Last week, Kevin Pho, MD, founder of Kevin MD, presented an interesting webinar, Define Your Online Reputation: A Social Media Approach, where he talked about why and how physicians should manage their online reputation. The presentation was packed with great information and anecdotes. Afterwards, many attendees had great questions. Here, Dr. Pho answers a few of the most common questions participants had.
Q: Does paid advertising with services like Yelp improve your rankings on online search or increase your chance at positive reviews?
A: Paid advertising may help improve your search rankings and even drive some traffic to your website but it probably won’t increase positive reviews. The best thing for getting more reviews is to encourage your patients to post reviews after their visits.
Q: How can you increase positive reviews?
A: The best way to increase positive reviews is encourage your patients to submit reviews. You can do this when you interact in person or through follow up after a visit. Some tools like Demandforce and ZocDoc allow you to send a follow up text or email with a link to leave a review. Handing our cards that ask for reviews with links can work as well.
Q: How do you deal with negative reviews?
A: First, listen to the reviews. Often negative reviews provide feedback you can use to improve your practice. Let the reviewer know that you want to fix the problem. If it is specific to the patient, take it offline. Ask the patient to contact the clinic, so you can handle the situation privately. If it is more general, you can respond when you’ve made a change or addressed it. The key is to take the feedback seriously and work to make improvements. If you work to get patients to give you those good reviews, then a few negative reviews won’t have a huge impact. Try to avoid getting into a battle with a patient online or through legal means. This can just make the situation worse.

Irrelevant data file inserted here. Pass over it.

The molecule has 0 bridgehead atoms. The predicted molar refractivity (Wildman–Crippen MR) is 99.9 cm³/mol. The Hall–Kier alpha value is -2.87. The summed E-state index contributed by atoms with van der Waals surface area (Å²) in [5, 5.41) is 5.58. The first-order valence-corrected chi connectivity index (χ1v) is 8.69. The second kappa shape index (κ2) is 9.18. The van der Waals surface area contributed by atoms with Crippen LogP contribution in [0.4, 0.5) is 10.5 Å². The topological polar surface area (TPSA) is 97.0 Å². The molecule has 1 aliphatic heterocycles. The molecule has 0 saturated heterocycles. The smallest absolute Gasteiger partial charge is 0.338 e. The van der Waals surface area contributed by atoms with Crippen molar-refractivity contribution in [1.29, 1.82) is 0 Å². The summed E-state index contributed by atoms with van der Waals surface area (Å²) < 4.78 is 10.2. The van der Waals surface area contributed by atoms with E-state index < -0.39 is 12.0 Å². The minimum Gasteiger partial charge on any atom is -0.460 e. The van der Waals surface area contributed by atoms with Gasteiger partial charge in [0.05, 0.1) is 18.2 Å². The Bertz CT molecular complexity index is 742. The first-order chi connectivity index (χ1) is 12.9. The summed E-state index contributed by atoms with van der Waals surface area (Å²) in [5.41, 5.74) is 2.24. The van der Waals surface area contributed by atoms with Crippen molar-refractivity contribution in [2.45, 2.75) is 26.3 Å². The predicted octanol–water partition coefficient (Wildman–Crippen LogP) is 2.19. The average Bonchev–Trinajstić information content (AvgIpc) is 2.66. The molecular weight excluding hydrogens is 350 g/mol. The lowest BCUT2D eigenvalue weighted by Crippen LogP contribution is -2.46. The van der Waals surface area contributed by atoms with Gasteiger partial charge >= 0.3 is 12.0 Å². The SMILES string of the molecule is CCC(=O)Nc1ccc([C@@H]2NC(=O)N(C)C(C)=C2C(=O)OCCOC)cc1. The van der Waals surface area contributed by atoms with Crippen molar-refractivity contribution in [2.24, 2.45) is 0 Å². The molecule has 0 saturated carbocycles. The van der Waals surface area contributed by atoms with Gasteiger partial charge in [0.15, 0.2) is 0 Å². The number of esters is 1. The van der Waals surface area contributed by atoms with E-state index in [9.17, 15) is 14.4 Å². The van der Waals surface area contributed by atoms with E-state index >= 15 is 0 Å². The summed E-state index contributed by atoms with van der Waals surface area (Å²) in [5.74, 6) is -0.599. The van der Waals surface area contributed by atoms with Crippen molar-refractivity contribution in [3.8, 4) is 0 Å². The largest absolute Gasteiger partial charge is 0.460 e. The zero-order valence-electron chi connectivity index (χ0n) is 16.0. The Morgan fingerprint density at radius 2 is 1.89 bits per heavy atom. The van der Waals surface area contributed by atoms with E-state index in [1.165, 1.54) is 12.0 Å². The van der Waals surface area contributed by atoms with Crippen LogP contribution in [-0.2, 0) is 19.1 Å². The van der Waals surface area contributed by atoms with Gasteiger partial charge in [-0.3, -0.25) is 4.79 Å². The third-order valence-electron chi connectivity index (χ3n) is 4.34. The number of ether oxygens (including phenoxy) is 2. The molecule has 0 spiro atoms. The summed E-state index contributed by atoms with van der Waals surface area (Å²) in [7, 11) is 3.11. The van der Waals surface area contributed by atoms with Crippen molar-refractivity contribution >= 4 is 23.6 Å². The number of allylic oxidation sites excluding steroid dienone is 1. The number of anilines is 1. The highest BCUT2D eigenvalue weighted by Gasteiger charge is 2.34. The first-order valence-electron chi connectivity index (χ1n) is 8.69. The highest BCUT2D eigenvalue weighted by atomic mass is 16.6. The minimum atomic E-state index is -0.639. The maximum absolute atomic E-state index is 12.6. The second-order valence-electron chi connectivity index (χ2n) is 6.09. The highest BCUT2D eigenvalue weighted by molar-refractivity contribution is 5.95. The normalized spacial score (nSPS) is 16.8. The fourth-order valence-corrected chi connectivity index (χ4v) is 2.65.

Q: What if the review is truly false?
A: If it is truly false, some services will allow you to dispute and may remove it. Again, I’d recommend avoiding a battle online. Legal action should be considered an absolute last resort. Such measures can cause you to get more negative publicity, and worsen your online reputation. Try to let it go if you can.
Q: I feel uncomfortable using a site like Facebook, but I would like to network with other physicians. Is there a tool for that or a way to use social media just for that?
A: If you are only ready to interact with your peers right now, you can use secure physician only networking sites like Sermo and Doximity. LinkedIn is also more for professional networking.
Q: How do I update my information on sites like Healthgrades or Vitals?
A: Each site has its own process. You generally have to claim your information and then you can update it. It is important to do this so that you can ensure your information is accurate.
Q: How can I improve my rankings for local searches like cardiologist in XX city?
A: One of the best ways to ensure you get good rankings in local searches is to be sure that your practice name, specialty, and location are on every page of your website, blog, and social media in exactly the same way. Also, claim and update as many listings as possible. There is some good information on search engine optimization, including local searches, in this guide from Kareo.